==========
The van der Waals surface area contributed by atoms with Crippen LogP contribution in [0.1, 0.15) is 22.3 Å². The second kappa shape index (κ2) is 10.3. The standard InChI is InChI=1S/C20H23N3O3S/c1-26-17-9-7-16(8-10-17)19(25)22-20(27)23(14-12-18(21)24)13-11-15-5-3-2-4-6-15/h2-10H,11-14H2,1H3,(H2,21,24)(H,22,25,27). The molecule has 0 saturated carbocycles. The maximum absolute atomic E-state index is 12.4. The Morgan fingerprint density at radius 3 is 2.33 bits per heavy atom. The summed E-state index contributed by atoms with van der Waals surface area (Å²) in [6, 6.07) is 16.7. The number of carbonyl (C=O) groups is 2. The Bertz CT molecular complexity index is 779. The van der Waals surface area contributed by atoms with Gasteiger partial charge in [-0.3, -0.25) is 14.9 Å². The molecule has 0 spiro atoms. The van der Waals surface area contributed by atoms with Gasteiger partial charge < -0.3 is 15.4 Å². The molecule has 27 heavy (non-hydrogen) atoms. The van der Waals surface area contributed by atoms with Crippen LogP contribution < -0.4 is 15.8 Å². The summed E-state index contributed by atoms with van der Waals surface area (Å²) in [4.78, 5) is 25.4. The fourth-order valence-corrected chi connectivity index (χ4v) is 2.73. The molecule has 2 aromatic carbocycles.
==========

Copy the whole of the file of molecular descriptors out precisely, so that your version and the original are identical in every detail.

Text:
The van der Waals surface area contributed by atoms with Crippen LogP contribution in [0.1, 0.15) is 22.3 Å². The second kappa shape index (κ2) is 10.3. The standard InChI is InChI=1S/C20H23N3O3S/c1-26-17-9-7-16(8-10-17)19(25)22-20(27)23(14-12-18(21)24)13-11-15-5-3-2-4-6-15/h2-10H,11-14H2,1H3,(H2,21,24)(H,22,25,27). The molecule has 0 saturated carbocycles. The maximum absolute atomic E-state index is 12.4. The Morgan fingerprint density at radius 3 is 2.33 bits per heavy atom. The summed E-state index contributed by atoms with van der Waals surface area (Å²) in [6, 6.07) is 16.7. The number of carbonyl (C=O) groups is 2. The Bertz CT molecular complexity index is 779. The van der Waals surface area contributed by atoms with Gasteiger partial charge in [-0.3, -0.25) is 14.9 Å². The molecule has 0 spiro atoms. The van der Waals surface area contributed by atoms with Gasteiger partial charge < -0.3 is 15.4 Å². The molecule has 27 heavy (non-hydrogen) atoms. The van der Waals surface area contributed by atoms with Crippen LogP contribution < -0.4 is 15.8 Å². The summed E-state index contributed by atoms with van der Waals surface area (Å²) in [4.78, 5) is 25.4. The fourth-order valence-corrected chi connectivity index (χ4v) is 2.73. The molecule has 2 aromatic carbocycles.